• Database: Each textarea could be a record with line delimiters, or could be fully normalized.
  3. One big textarea: SQL
    • Each line would contain a type specifier with a colon and then data i.e.
      • r_ele: shuko
      • gloss1: lunch
      • gloss2: eclipse
      • Pro: Easiest to store and present to users
      • Pro/Con: Have to write our own processing library from scratch (but) this can be seen as an advantage re: speed and size.
      • Database: these could be placed in separate tables (for elements and glosses) or in a single table with the tag and tag value in columns. Both have advantages and disadvantages for searching the database.
  4. One big textarea: XML
    • Essentially the same as #3 but has a more mainstream structure (maybe even easier for editors to learn) and will have a larger code and data size.
    • Database: The entire record is stored in one line of a table. Or in a SQL database.
    • Con: Makes it a little more difficult to search unless a SQL database is used.

Before we make a choice we might as well ask the question. Do we really want completely untrained people editing the database? The answer is of course no. Do we want “casual editors”?  Probably not because casual editors would have no enduring incentive to provide high quality input. Just for the fact that it’s a computer system and that users would be responsible for high-quality, canonical, language-specific data, you might expect that someone in charge of the data (the product we sell) must have some amount of training. That we would be able to establish a minimum level of quality. You see this is in similar products like JMDict where users are advised (trained) to supplant adj tags with more specific tags like adj-i and adj-na, and how/when to use exclusionary tags like stagr and stagk. Therefore if users must be aware of such information it does not seem like too much of a requirement to ask them to read and present the information in a defined structure — like an XML DTD — or any other kind of structured text.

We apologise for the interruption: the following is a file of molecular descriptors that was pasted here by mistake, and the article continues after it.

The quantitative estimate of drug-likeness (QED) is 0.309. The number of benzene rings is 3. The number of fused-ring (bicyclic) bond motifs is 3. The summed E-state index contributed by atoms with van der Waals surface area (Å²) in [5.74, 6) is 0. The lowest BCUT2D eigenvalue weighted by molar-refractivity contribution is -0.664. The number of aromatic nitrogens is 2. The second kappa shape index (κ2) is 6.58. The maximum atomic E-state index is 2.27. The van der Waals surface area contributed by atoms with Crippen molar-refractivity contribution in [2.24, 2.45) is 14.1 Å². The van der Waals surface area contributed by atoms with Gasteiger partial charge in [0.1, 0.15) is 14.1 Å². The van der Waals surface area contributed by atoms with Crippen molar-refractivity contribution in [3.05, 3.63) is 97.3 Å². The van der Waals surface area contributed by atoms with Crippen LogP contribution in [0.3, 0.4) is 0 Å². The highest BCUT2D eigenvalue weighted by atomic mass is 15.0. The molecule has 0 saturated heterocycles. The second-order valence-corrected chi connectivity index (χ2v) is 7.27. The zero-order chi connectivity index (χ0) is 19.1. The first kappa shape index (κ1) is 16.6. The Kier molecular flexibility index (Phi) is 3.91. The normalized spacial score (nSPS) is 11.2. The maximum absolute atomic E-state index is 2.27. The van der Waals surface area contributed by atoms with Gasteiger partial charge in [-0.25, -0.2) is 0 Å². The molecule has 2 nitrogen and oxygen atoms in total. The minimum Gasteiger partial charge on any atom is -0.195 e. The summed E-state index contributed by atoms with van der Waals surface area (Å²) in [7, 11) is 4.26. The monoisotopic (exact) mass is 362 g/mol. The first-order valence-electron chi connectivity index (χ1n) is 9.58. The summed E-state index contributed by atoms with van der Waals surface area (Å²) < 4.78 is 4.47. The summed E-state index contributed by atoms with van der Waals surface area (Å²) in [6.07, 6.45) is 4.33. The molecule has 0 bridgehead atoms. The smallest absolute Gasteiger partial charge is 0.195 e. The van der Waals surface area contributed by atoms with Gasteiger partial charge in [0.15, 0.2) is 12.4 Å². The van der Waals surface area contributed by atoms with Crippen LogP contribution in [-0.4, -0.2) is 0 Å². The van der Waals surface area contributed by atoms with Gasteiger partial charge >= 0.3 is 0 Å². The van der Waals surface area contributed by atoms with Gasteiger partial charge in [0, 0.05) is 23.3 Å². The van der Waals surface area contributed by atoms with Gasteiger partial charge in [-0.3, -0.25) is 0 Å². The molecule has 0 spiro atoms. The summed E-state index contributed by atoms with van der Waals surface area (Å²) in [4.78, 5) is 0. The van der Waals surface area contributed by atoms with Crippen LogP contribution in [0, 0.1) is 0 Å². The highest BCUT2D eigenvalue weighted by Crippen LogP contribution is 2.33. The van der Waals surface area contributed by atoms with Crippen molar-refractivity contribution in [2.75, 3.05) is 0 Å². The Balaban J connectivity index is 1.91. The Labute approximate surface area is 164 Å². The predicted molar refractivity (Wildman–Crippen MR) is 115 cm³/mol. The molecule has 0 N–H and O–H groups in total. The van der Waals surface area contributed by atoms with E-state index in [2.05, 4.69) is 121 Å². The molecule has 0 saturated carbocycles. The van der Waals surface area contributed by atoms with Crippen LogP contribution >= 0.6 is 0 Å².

So what’s easier for joe random the editor?

Example #1:

Example #2:

Above are two examples of language information using different forms of structured text. All the same information is presented in both examples.

If XML were to be used we would require a well-ordered document. But XML is thought of as more difficult to maintain precisely because of it’s verbosely well-ordered nature. It may be programatically easier to simply assume an order based on the order of tags as in Example #2 (i.e. if subsequent tag elements are encountered after a reading element, they should be attached to the reading element).

A conclusion can be stated as follows. Programatically interpreting a loosely-defined user-created structure is better than hardcoding the structure of the schema in code. Let the display code look for named properties; let them not be column names in SQL tables or fields of required presence in an XML document. From the editor’s standpoing, whitespace can be used to help visualize the hierarchy of data without requiring it to be explicitly pointed out in code.

The decision now appears whether or not to use an XML database to store the underlying information (ala ex. 1) or a shorter kind of representation in a SQL database (ala ex. 2). The first step in reaching a final decision will be to take a more detailed look at the state of XML databases like Sedna and see if they have evolved to the point where it is worthwhile to use one of them or to just stuff the data into tables.

By Serena

One thought on “Editing SLC in XML”

Leave a Reply

Your email address will not be published. Required fields are marked *